Synergies exist between the single seater and rally series. Lessons learned about battery power and sustainability in the electric SUV carry over so long as one is mindful of keeping focus on the individual needs and nuances of each series.
Especially now that electric racing technology has caught up, and is ready to surpass, the existing technology that has gone into building street cars.
When internal combustion engines gained the upper hand soon after automobiles were invented, racing paced alongside. The pressure of competition pushed the development of their commercial equivalents. The same has not necessarily been true of electric cars. Street cars were not designed to undergo the same stress as racecars – and that vulnerability showed up on the racetrack.
“Formula E has come along a long way,” James said. “I think one of the most notable developments is in the battery technology. In Gen 1, you had the drivers jumping from one car to another car midrace because the battery technology and capacity simply wasn’t where it needed to be to do the full distance. That obviously changed in Gen 2 and we saw a power increase as well to the 250 kilowatts.
“Now going to Gen 3, we have 350 kilowatts in a smaller battery. But that means that we’re relying on the regeneration of energy and for that reason, we’ve got also the opportunity to regenerate on the front axle as well as the rear axle now. So, there’s all sorts of things that are developing in the right direction.
“In terms of throttle response, actually, we’re now in a situation with electric racing and the motors that it’s instantaneous. And one of the advantages of electric over combustion engine is that the torque is instantaneous as well, so that gives you a lot more room to play with.”
No matter the power source, racing has always been about resource management. Drivers and teams select tire strategies they believe produce the fastest elapsed time and fuel conservation comes into play.
On one hand, electric racing is the same, but there is a critical difference. With the battery as both the power source and an integral part of the engine, there are multiple reasons to manage it.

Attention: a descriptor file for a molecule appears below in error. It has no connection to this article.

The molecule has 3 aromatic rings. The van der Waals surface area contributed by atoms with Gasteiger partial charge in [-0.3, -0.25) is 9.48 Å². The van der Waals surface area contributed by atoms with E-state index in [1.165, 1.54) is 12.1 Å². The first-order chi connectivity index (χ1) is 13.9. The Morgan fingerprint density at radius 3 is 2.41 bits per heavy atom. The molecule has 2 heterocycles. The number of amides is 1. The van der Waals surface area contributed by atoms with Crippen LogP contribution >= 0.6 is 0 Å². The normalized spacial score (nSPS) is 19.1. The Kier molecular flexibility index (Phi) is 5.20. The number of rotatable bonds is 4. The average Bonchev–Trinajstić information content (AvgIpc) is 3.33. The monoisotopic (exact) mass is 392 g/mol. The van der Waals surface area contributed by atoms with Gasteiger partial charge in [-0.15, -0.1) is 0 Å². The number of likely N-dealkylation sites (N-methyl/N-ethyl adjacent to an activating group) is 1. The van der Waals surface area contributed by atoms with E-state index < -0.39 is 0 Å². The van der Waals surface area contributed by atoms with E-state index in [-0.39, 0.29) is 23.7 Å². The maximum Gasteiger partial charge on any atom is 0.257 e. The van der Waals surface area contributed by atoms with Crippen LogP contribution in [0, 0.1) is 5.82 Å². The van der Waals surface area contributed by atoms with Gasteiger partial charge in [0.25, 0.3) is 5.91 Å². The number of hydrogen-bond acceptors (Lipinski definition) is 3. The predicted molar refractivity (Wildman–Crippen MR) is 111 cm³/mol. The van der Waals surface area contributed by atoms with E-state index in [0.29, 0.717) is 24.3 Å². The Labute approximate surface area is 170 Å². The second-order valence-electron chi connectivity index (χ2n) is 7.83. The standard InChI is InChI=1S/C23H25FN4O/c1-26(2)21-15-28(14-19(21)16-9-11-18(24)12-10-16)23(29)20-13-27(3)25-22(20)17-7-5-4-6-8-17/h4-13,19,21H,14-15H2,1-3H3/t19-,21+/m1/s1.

In electric racing, the brain of the car is the software – and that is where James sees the greatest room for advancement.
“As we are working with our drivers and engineers – and start to look at functionality to improve our efficiency and our performance, that’s something we’ll continue to push because that development is open throughout the season,” James said. “That’s going to be our focus going forward and provides enough of a challenge for us to get our teeth into.
“What’s going to be fascinating is as Formula E continues, is to really look at which areas of development on the car are going to be the most relevant and ensuring that we can focus on those together with the manufacturers so we continue and use the series as a platform for technical development that can then feed back into the road car side of things as well.
“At the end of the day, that’s what motorsports always been, a very powerful tool for, and I see Formula E as no exception.”
Selecting Rast and Hughes as McLaren’s Formula E drivers was not simply because they know how to drive fast. James believes both drivers have the mental aptitude to execute energy management strategies throughout the race and squeeze maximum performance.
“As with many other motorsports, you’ve got a certain amount of energy that you’re able to deploy during the race and the management of that energy is absolutely crucial,” James said. “What we’re seeing typically in electric motorsports now is the hardware side of things. The efficiencies that we’re seeing in the powertrain as a whole, they’re getting up to the sort of 96%, 97%, 98% efficiency, so the gains that you get through that further and further become more marginal.”
With much more room for improvement, software is a different matter. To make the best decisions, the drivers need data, and that is where James believes McLaren Formula E will make their greatest impact.
“And then you really switch that focus to the software and that’s where you’re going to see the most the most improvement and the most gains,” James continued. “It’s then using that software to ensure that you’re deploying the energy in the most efficient manner during race, and thereby giving the driver the most performance. And that’s something which is incredibly complicated, but I find it a fascinating area to work in.
“The benefit of being involved in racing is you can really push the envelope in a way that you can’t do on road cars. And I think that that’s where that value comes in. It means that you accelerate the development a lot quicker. We will get ahead of the curve – and we are getting ahead of the curve now – and that will mean that the electric motorsports remain part of the overall development process.
“The key to that is also making sure that the racing’s exciting and fun for the fans. If we can, we can tick both of those boxes, then it’s got a very bright future ahead of it.”